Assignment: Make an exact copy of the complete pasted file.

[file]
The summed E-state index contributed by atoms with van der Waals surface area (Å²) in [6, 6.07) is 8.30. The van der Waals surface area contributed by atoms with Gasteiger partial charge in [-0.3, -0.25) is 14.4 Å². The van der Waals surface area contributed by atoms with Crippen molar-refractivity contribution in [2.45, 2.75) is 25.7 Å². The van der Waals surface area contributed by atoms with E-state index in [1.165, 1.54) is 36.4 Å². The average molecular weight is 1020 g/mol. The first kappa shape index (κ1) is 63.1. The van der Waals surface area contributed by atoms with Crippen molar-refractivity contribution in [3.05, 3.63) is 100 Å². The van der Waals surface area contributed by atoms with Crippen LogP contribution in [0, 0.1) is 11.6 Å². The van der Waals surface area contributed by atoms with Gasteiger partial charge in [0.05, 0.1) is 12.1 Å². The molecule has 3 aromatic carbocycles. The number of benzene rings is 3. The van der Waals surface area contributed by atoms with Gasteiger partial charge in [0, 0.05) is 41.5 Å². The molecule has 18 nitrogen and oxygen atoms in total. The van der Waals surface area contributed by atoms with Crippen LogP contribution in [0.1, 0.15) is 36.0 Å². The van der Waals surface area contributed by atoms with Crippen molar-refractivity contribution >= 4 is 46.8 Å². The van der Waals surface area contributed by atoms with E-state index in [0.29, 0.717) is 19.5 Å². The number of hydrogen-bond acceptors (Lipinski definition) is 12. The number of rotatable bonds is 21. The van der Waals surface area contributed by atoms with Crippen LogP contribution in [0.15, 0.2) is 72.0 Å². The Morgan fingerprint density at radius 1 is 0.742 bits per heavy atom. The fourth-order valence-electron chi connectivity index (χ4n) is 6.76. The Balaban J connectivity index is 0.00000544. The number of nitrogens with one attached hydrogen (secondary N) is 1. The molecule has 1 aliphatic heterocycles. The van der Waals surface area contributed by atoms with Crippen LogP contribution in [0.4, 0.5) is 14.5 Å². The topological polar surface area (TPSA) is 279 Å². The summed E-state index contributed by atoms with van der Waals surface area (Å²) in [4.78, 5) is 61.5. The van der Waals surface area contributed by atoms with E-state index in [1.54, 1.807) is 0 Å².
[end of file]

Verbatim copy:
The summed E-state index contributed by atoms with van der Waals surface area (Å²) in [6, 6.07) is 8.30. The van der Waals surface area contributed by atoms with Gasteiger partial charge in [-0.3, -0.25) is 14.4 Å². The van der Waals surface area contributed by atoms with Crippen molar-refractivity contribution in [2.45, 2.75) is 25.7 Å². The van der Waals surface area contributed by atoms with E-state index in [1.165, 1.54) is 36.4 Å². The average molecular weight is 1020 g/mol. The first kappa shape index (κ1) is 63.1. The van der Waals surface area contributed by atoms with Crippen molar-refractivity contribution in [3.05, 3.63) is 100 Å². The van der Waals surface area contributed by atoms with Crippen LogP contribution in [0, 0.1) is 11.6 Å². The van der Waals surface area contributed by atoms with Gasteiger partial charge in [0.05, 0.1) is 12.1 Å². The molecule has 3 aromatic carbocycles. The number of benzene rings is 3. The van der Waals surface area contributed by atoms with Gasteiger partial charge in [0, 0.05) is 41.5 Å². The molecule has 18 nitrogen and oxygen atoms in total. The van der Waals surface area contributed by atoms with Crippen LogP contribution in [0.1, 0.15) is 36.0 Å². The van der Waals surface area contributed by atoms with Crippen molar-refractivity contribution >= 4 is 46.8 Å². The van der Waals surface area contributed by atoms with E-state index in [0.29, 0.717) is 19.5 Å². The number of hydrogen-bond acceptors (Lipinski definition) is 12. The number of rotatable bonds is 21. The van der Waals surface area contributed by atoms with Crippen LogP contribution in [0.15, 0.2) is 72.0 Å². The Morgan fingerprint density at radius 1 is 0.742 bits per heavy atom. The fourth-order valence-electron chi connectivity index (χ4n) is 6.76. The Balaban J connectivity index is 0.00000544. The number of nitrogens with one attached hydrogen (secondary N) is 1. The molecule has 1 aliphatic heterocycles. The van der Waals surface area contributed by atoms with Crippen LogP contribution in [0.4, 0.5) is 14.5 Å². The topological polar surface area (TPSA) is 279 Å². The summed E-state index contributed by atoms with van der Waals surface area (Å²) in [4.78, 5) is 61.5. The van der Waals surface area contributed by atoms with E-state index in [1.54, 1.807) is 0 Å².